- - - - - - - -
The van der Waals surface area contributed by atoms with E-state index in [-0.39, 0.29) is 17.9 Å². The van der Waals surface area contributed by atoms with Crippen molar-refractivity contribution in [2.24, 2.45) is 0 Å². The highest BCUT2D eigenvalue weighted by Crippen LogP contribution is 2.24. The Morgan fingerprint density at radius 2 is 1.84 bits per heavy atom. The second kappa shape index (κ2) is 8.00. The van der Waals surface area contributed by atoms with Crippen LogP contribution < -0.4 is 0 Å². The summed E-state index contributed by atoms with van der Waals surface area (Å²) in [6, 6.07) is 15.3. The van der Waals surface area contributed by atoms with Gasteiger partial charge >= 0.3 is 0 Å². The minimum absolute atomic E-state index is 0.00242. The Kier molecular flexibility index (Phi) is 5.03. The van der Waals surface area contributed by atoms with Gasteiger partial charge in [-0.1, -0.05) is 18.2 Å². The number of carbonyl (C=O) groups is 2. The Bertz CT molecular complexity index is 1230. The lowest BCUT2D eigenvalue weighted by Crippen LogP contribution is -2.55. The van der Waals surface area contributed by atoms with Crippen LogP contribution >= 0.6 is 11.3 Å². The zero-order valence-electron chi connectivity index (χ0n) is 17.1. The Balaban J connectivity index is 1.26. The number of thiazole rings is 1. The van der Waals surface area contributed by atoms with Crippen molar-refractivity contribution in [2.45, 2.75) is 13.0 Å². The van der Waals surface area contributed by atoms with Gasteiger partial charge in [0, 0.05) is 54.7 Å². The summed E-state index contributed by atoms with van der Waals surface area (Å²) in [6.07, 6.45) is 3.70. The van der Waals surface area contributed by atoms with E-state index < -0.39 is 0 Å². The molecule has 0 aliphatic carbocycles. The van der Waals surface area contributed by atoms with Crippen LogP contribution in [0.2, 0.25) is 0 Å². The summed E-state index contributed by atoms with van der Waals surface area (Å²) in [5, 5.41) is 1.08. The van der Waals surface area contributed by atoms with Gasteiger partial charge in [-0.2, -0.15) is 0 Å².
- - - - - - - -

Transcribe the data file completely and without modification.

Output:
The van der Waals surface area contributed by atoms with E-state index in [-0.39, 0.29) is 17.9 Å². The van der Waals surface area contributed by atoms with Crippen molar-refractivity contribution in [2.24, 2.45) is 0 Å². The highest BCUT2D eigenvalue weighted by Crippen LogP contribution is 2.24. The Morgan fingerprint density at radius 2 is 1.84 bits per heavy atom. The second kappa shape index (κ2) is 8.00. The van der Waals surface area contributed by atoms with Crippen LogP contribution < -0.4 is 0 Å². The summed E-state index contributed by atoms with van der Waals surface area (Å²) in [6, 6.07) is 15.3. The van der Waals surface area contributed by atoms with Gasteiger partial charge >= 0.3 is 0 Å². The minimum absolute atomic E-state index is 0.00242. The Kier molecular flexibility index (Phi) is 5.03. The van der Waals surface area contributed by atoms with Gasteiger partial charge in [-0.1, -0.05) is 18.2 Å². The number of carbonyl (C=O) groups is 2. The Bertz CT molecular complexity index is 1230. The lowest BCUT2D eigenvalue weighted by Crippen LogP contribution is -2.55. The van der Waals surface area contributed by atoms with Crippen LogP contribution >= 0.6 is 11.3 Å². The zero-order valence-electron chi connectivity index (χ0n) is 17.1. The Balaban J connectivity index is 1.26. The number of thiazole rings is 1. The van der Waals surface area contributed by atoms with Crippen molar-refractivity contribution in [2.45, 2.75) is 13.0 Å². The van der Waals surface area contributed by atoms with Gasteiger partial charge in [0, 0.05) is 54.7 Å². The summed E-state index contributed by atoms with van der Waals surface area (Å²) in [6.07, 6.45) is 3.70. The van der Waals surface area contributed by atoms with E-state index < -0.39 is 0 Å². The molecule has 0 aliphatic carbocycles. The van der Waals surface area contributed by atoms with Crippen LogP contribution in [0.2, 0.25) is 0 Å². The summed E-state index contributed by atoms with van der Waals surface area (Å²) in [5, 5.41) is 1.08. The van der Waals surface area contributed by atoms with Gasteiger partial charge in [-0.2, -0.15) is 0 Å².